220 Georgia football players, cheerleaders, band members find victory in Jesus at Gridiron Day in Carroll County


VILLA RICA, Ga. — Georgia pastor Kevin Williams sees what he describes as a spiritual shift that is bringing the Bible back to the Bible Belt.

“People are searching for truth,” he said Friday, a day after 220 students in Carroll County, Ga., surrendered their lives to Christ. “We’re living in a time that the Bible warns about, when people will be calling wrong right and right wrong. We’ve reached a point where people are saying enough is enough. It’s like a switch has flipped and things are going back the right direction.”

The result has been remarkable numbers of Georgians turning to Christ in communities all over the state, including the astonishing move of God on Thursday among high school football players, cheerleaders and band members in Villa Rica and Roopville, west of Atlanta.

Georgians are also seeing a renewed boldness among Christians to proclaim Jesus, including Christians who hold prominent positions in the world of athletics.

David Rocker, who played for Auburn University and the Los Angeles Rams, shared the gospel with hundreds of students at Roopville Road Baptist Church Thursday evening. Simultaneously, on the other side of Carroll County, Rich Wingo, who played five seasons for the Green Bay Packers after finishing his college career at the University of Alabama, told hundreds of students gathered at First Baptist Church of Villa Rica about Jesus.

Their messages were strikingly similar: Only Jesus can satisfy people’s deepest longings.

Bryant Turner, executive pastor at Roopville Road and chairman of the Carroll County Board of Education, said his church got involved in Gridiron Day for the first time this year after seeing how effective it has been at First Baptist Villa Rica over the past decade.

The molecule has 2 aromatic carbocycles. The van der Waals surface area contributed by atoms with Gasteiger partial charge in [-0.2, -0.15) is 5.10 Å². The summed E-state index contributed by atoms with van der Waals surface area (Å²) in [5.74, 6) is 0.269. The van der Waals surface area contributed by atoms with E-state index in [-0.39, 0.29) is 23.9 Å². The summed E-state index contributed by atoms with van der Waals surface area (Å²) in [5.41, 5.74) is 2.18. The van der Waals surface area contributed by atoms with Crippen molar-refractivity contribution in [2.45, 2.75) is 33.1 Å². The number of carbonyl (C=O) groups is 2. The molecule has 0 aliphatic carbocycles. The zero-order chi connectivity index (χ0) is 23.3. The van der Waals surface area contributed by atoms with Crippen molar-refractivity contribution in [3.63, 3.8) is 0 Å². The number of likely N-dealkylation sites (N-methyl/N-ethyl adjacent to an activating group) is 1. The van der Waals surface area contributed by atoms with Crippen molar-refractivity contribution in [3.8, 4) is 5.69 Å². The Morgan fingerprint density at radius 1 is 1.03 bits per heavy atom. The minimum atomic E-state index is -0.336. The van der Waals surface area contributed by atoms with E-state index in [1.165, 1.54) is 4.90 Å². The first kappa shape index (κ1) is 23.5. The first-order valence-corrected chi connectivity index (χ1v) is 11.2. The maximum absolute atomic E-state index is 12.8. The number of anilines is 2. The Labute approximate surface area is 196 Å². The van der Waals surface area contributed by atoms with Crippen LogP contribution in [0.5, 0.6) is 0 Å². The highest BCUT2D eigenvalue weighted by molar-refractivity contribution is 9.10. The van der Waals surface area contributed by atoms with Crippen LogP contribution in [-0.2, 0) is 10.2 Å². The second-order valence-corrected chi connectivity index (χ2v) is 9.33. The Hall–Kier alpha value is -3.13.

Like Williams, Turner is seeing the pendulum swinging back to biblical truth, especially among teens.

Turner talked about a conversation he had with a student who will be attending the University of Southern California on an athletic scholarship.

“He had every award and medal you could get, president of every club in his high school,” Turner said. “Yet, he said he felt a void.”

Turner told him: “We were all born with a huge void in our hearts that can only be filled with Jesus.”

That young man bowed his head and prayed to receive Christ and felt complete satisfaction.

“I have finally filled the void in my life,” he told Turner.

At Roopville Road, 70 students prayed to receive Christ on Thursday, as did 150 students at Villa Rica.

“It was awesome,” Williams said. “The worship was unreal. All the kids had their hands up and their phones out with their flashlights on, waving them through the air.”

The upcoming generation, he said, is serious about following Jesus and seem destined to move the nation back to its Christian moorings.

People like Rocker and Wingo recognize that, too, and are doing their part to fan the spiritual fires.

“You can go to the next level,” Rocker told the Georgia student athletes. “You might even play professionally. But if you think this is going to satisfy you, you’re wrong. The only thing that’s going to satisfy you is Jesus Christ.”

Tim Williams, missions director in the Carroll County Baptist Association, said many of the 800 students and coaches in the two churches Thursday night were already committed Christians.

“I think a lot of kids are seeing that they’ve been fed a line that success can make you happy,” Tim Williams said. “The truth is Christ is the One who makes the difference. These kids are getting that. I haven’t heard of 220 kids getting saved on a Thursday night in a long, long time. This is huge.”